So roughly half of the extra smoothness (in terms of the average number of prime factors, including repeated factors) appears to be a direct result of the additional powers of 2 in the p-1 decompositions.

Now, with regard to the powers of 2, we should also take account of whether the exponent is congruent to 1 or 3 modulo 4. In the former cases the p-+1 factorizations are guaranteed to contain minimal powers of 22 and 21, respectively; in the latter the minimal powers of 2 are switched. So taking into account the minimal power of 2 which must appear in the p-+1 factorization based on which of these 2 congruence classes the exponent belongs to, we tabulate the excess over this which appears in the respective factorizations:

Excess power of 2 in the factorization (min2 = minimal power of 2 guaranteed for the factorization in question based on the value of p%4, exc2 = excess above this in the actual factorization):

p-1:
p%4 : 3,3,1,1,1,3,1,1,1,1,1,1,1,3,3,1,3,3,1,3,1,1,1,1,1,3,3,3,1
pow2: 1,1,3,4,2,1,3,2,2,5,2,3,4,1,1,4,1,1,3,1,2,2,6,4,2,1,1,1,3
min2: 1,1,2,2,2,1,2,2,2,2,2,2,2,1,1,2,1,1,2,1,2,2,2,2,2,1,1,1,2
exc2: 0,0,1,2,0,0,1,0,0,3,2,1,2,0,0,2,0,0,1,0,0,0,4,2,0,0,0,0,1, Average = 0.759

p+1:
p%4 : 3,3,1,1,1,3,1,1,1,1,1,1,1,3,3,1,3,3,1,3,1,1,1,1,1,3,3,3,1
pow2: 8,2,1,1,1,3,1,1,1,1,1,1,1,2,3,1,2,3,1,2,1,1,1,1,1,2,3,3,1
min2: 2,2,1,1,1,2,1,1,1,1,1,1,1,2,2,1,2,2,1,2,1,1,1,1,1,2,2,2,1
exc2: 6,0,0,0,0,1,0,0,0,0,0,0,0,0,1,0,0,1,0,0,0,0,0,0,0,0,1,1,0 Average = 0.379

Thus, the excess in the powers of 2 in the p-1 factorizations is there as a result of two combined effects:

(1) The slightly greater excess-over-expected average power of 2 in the p-1 factorizations (0.759 vs. 0.379), which is further magnified by

(2) The greater number of exponents == 1 mod 4 vs. those == 3 mod 4 (19 vs. 11).

Based on the heuristics of Wagstaff we indeed expect a slight excess of exponents in the former congruence class - the asymptotic ratio as p -> oo is predicted to be roughly 1.06, which translates to an expected (15 vs. 14) ratio for a sample of 29 p's. Thus the excess in exponents == 1 mod 4 appears to be statistically insignificant, but the fact that it is magnified by the power-of-2 effect in the corresponding p-1 factorizations makes it look like a "signal." Again, this only explains roughly half the average-total-number-of-prime-factors discrepancy, but the remainder is now well within the level of statistical noise, i.e. within one standard deviation from the expected average.

I'll update the above statistics to include the newly discovered Mersenne prime (assuming it proves to be such) once it's officially announced.
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Old 2006-09-07, 16:59   #11
R. Gerbicz
 
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Quote:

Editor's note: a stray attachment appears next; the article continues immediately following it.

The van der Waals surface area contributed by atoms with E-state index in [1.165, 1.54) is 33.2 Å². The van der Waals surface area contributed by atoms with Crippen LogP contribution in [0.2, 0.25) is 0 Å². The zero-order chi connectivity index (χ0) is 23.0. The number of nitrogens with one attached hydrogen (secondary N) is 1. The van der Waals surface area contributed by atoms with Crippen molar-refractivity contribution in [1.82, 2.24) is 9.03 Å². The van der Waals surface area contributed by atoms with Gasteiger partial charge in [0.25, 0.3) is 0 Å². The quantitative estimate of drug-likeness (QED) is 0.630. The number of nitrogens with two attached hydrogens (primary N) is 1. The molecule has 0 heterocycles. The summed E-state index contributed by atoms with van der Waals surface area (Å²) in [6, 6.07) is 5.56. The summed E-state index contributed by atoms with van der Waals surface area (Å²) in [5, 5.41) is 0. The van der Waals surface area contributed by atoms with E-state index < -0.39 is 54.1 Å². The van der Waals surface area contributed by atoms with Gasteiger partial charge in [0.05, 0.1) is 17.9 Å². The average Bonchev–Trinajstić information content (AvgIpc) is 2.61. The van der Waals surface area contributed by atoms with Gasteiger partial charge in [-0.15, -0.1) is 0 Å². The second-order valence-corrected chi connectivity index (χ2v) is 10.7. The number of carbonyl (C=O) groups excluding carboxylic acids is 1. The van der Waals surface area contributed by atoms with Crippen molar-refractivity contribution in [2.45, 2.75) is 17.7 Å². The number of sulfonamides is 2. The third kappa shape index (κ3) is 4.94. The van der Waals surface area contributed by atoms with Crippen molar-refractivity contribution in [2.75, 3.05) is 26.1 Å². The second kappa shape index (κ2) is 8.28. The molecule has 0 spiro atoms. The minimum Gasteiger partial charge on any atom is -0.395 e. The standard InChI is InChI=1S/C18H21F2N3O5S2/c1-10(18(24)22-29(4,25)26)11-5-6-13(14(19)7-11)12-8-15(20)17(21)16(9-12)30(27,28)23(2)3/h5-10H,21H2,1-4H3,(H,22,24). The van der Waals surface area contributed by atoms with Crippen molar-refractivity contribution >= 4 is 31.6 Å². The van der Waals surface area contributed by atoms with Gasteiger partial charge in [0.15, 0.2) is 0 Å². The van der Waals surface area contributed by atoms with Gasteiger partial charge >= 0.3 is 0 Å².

Originally Posted by ewmayer View Post
Based on the heuristics of Wagstaff we indeed expect a slight excess of exponents in the former congruence class...
I think that there are some major problems in their argument: see
http://primes.utm.edu/mersenne/heuristic.html

They remultiple for each r<2*k (r is prime) by r/(r-1), this is good because
2^k-1 isn't divisible by r if r<2*k, but here they stop and using Mertens's
theorem this is e^gamma*log(2*k)/(k*log(2)). But this isn't good, because
2^k-1 is also not divisible by the primes between 2*k+2 and 4*k so they
have to remultiple the probability also these r/(r-1), and so on. Using this
they would get a very large probability, this is >1/2 (in fact very close to 1),
meaning that for more than every second p prime number 2^p-1 is also prime.
What is impossible, looking the known number of Mersenne primes. But what is
wrong with this argument? See if q=2*k*p+1 is prime then the probability
that q divides 2^p-1 is:
1/(2*k) if k==1 or 3 mod 4
1/k if k==0 mod 4
0 if k==2 mod 4
So in average (if we don't know k mod 4) the expected probability is 1/(2*k).
And this is much larger than 1/q=1/(2*k*p+1). So the probability that
for p prime number 2^p-1 is also prime is about
prod(k=1,k<2^p/p,isprime(2*k*p+1)*(1-1/(2*k))) and this will be about
c/p, where c is a constant. This proof isn't hard. Use that about every p-th
prime number is in the 2*k*p+1 sequence and 1-x is about exp(-x) if abs(x)
is small and also Mertens' theorem.

So their argument was wrong but the expected probability:
e^gamma/(p*log(2) can be still good. See their regression line on the page.

But I'm almost sure that their third heuristic is wrong. For this I've done
a quick computer search to estimate the probabilities:

I've tested the first 10^5 primes that are larger than 2^u,
where 30<=u<=40 up to the same sieve depth: using primes
q=2*k*p+1, where 1<=k<=2^11. The number of survivors mod 4, and
their ratio's:

Code:
u=30,a[1]=38063,a[3]=36703,ratio=1.037054
u=31,a[1]=38161,a[3]=36844,ratio=1.035745
u=32,a[1]=38536,a[3]=37111,ratio=1.038398
u=33,a[1]=38669,a[3]=37560,ratio=1.029526
u=34,a[1]=39074,a[3]=37918,ratio=1.030487
u=35,a[1]=39347,a[3]=37964,ratio=1.036429
u=36,a[1]=39314,a[3]=38462,ratio=1.022152
u=37,a[1]=39654,a[3]=38590,ratio=1.027572
u=38,a[1]=39722,a[3]=38946,ratio=1.019925
u=39,a[1]=40097,a[3]=38905,ratio=1.030639
u=40,a[1]=40424,a[3]=39198,ratio=1.031277
From this we can predict the probabilities: if p==1 mod 4 and p
is about 2^30 then it has got higher probability by factor of
38063/36703=1.037054, than q==3 mod 4 and q is about 2^30.

If p==1 mod 4 and q==3 mod 4 and p/q is almost 1 then f(p)/f(q)
is about 1+0.74/log(p) ( using the 11 data), where f(p) is
the probability that 2^p-1 is prime. This is smaller than
the predicted value by Wagstaff: f(p)/f(q)=log(6*p)/log(2*p)=
=1+(log(3)-1)/log(2*p) and this is about
f(p)/f(q)=1+log(3)/log(p)=1+1.0986/log(p) (I've used log(3) and that
1/log(2*p) is about 1/log(p) for large p values.)

Last fiddled with by R. Gerbicz on 2006-09-07 at 17:03